New York Bar Allows Online Storage of Confidential Client Information With Third Parties
Lawyers for the Profession® Alert
New York State Bar Committee on Professional Ethics, Opinion 842 (2010)
A lawyer may store confidential client information online with third parties, provided that he or she stays abreast of relevant changes in the law and technology, and ensures that the third party storage provider also stays abreast of changes in technology.
The New York State Bar Committee on Professional Ethics opined that lawyers may store confidential client information online with third parties so long as certain precautions are taken. Those precautions include taking measures to protect confidentiality and staying abreast of changes in both technology and relevant law.
Although lawyers need not guarantee that information is secure from unauthorized access, they must exercise reasonable care to prevent such access; this requirement applies to the supervision of third parties. The Committee noted that “reasonable care” may include:
- Ensuring that the online data storage provider has an enforceable obligation to preserve confidentiality and security, and that the provider will notify the lawyer if served with process requiring the production of client information;
- Investigating the online data storage provider’s security measures, policies, recoverability methods, and other procedures to determine if they are adequate under the circumstances;
- Employing available technology to guard against reasonably foreseeable attempts to infiltrate the data that is stored; and/or
- Investigating the storage provider’s ability to purge and wipe any copies of the data, and to move the data to a different host, if the lawyer becomes dissatisfied with the storage provider or for other reasons changes storage providers.
The Committee noted that changes in technology could require lawyers to reassess some of these criteria periodically. It also stated that attorneys should monitor the law relevant to online storage systems to ensure,inter alia, that the use of certain technology does not waive an otherwise applicable privilege.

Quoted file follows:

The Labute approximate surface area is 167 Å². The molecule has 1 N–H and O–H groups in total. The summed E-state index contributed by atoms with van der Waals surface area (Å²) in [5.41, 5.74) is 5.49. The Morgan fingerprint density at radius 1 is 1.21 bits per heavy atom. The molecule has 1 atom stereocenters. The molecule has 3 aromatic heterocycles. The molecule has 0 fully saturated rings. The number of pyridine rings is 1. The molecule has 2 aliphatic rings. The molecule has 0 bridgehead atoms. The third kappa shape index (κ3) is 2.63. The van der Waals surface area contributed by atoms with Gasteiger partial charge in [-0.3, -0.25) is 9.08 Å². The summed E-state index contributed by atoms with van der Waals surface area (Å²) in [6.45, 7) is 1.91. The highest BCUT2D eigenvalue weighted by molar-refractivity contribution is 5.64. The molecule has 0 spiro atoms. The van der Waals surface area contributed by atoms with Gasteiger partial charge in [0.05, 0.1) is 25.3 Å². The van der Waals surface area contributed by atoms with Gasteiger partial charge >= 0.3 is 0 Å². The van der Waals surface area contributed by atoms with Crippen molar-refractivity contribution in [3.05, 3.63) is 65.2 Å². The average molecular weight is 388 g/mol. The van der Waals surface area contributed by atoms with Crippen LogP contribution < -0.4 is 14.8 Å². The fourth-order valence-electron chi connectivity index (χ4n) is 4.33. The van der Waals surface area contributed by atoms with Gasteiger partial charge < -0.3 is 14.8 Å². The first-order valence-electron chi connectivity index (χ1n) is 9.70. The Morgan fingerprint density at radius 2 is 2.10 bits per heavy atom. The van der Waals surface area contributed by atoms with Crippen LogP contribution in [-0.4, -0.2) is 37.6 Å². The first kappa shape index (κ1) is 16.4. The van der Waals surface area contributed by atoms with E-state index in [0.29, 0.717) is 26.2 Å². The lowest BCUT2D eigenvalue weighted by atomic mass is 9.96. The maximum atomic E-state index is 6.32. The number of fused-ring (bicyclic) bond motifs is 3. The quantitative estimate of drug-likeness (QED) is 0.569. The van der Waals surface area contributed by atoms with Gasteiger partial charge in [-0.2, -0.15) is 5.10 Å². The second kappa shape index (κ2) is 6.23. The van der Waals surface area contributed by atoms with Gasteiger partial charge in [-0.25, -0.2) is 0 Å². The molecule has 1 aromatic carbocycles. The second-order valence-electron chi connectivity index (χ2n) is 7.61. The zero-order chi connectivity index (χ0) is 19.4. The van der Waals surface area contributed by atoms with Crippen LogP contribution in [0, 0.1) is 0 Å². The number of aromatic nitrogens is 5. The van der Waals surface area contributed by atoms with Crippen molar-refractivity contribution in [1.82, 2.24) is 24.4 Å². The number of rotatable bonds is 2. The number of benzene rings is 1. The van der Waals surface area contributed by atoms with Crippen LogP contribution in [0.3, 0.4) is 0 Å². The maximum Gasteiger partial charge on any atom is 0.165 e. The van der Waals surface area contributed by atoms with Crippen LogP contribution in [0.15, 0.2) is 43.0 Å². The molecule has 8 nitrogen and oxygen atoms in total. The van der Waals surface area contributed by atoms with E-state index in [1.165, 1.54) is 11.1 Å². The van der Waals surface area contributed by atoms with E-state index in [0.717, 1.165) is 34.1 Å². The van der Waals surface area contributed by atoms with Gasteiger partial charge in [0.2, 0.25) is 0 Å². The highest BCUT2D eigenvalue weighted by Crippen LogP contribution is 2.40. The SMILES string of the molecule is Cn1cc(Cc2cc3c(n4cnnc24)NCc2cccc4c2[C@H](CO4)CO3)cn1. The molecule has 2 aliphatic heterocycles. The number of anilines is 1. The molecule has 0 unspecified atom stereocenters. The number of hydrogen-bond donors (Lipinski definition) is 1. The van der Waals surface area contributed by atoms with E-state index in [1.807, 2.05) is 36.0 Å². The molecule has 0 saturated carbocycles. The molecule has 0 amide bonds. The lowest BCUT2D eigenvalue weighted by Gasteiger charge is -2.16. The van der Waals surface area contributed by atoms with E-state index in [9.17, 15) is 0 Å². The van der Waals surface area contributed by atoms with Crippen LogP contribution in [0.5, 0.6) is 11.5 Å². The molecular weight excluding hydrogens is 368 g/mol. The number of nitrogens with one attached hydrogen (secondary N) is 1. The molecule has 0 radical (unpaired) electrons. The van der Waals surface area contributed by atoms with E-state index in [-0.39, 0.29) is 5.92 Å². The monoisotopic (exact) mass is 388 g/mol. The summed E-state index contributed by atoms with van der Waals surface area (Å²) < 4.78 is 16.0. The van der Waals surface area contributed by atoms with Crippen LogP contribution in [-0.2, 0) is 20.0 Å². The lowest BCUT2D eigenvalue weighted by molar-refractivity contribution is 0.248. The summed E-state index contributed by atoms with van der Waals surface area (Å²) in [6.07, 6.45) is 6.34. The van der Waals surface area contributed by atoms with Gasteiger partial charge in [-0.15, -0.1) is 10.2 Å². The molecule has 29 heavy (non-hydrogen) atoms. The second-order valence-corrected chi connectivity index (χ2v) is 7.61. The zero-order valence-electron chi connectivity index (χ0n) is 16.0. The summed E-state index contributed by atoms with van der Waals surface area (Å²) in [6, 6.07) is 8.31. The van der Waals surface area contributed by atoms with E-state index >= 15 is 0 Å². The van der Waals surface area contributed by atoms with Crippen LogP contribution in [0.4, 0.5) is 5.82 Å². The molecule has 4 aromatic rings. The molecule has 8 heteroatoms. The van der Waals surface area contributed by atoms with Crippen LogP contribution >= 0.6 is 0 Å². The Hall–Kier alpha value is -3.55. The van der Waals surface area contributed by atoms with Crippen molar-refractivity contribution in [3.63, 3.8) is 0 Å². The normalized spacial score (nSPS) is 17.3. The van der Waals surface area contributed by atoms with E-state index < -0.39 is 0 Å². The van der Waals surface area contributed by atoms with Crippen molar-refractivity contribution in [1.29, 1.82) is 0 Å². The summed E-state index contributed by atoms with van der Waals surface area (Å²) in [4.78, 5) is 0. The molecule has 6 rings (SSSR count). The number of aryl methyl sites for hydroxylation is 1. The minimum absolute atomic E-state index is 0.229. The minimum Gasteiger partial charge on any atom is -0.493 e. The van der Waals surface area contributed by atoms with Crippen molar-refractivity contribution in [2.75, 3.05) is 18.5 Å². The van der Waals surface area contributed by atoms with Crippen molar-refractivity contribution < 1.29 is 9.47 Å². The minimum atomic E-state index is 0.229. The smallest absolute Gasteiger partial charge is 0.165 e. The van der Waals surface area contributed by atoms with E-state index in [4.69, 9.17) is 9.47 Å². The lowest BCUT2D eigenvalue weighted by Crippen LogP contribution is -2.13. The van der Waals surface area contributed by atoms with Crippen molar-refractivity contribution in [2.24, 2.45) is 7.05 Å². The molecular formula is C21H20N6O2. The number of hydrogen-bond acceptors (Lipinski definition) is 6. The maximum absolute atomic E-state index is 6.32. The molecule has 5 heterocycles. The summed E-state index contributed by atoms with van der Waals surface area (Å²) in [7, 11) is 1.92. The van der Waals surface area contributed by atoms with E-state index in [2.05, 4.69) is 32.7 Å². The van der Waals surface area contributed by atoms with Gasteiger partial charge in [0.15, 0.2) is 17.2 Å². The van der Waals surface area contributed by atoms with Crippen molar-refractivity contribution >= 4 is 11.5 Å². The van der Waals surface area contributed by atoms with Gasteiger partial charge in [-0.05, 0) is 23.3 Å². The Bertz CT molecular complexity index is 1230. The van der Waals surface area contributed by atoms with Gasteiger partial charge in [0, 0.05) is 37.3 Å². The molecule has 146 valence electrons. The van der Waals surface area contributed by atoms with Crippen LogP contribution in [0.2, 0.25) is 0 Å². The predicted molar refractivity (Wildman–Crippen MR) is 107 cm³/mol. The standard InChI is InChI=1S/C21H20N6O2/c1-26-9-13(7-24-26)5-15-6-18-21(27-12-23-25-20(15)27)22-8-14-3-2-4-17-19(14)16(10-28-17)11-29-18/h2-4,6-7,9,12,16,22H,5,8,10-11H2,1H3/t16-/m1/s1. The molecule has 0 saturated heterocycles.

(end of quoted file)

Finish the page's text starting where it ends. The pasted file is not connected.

In the event that a lawyer learns of a security breach of online information, the Committee noted, he or she must investigate whether any client confidences have been revealed, notify any affected clients, and stop using the online storage service until he or she is assured that any security issues have been fixed.
Significance of Opinion
This opinion is consistent with the majority of jurisdictions which have addressed this specific issue. Further, the practical implications of this opinion are notable because online storage with third parties is beneficial in terms of both freeing up storage space within the firm and providing a backup in case something happens to the firm’s own information system. But with these benefits comes the added burden of overseeing a third party.
This alert has been prepared by Hinshaw & Culbertson LLP to provide information on recent legal developments of interest to our readers. It is not intended to provide legal advice for a specific situation or to create an attorney-client relationship.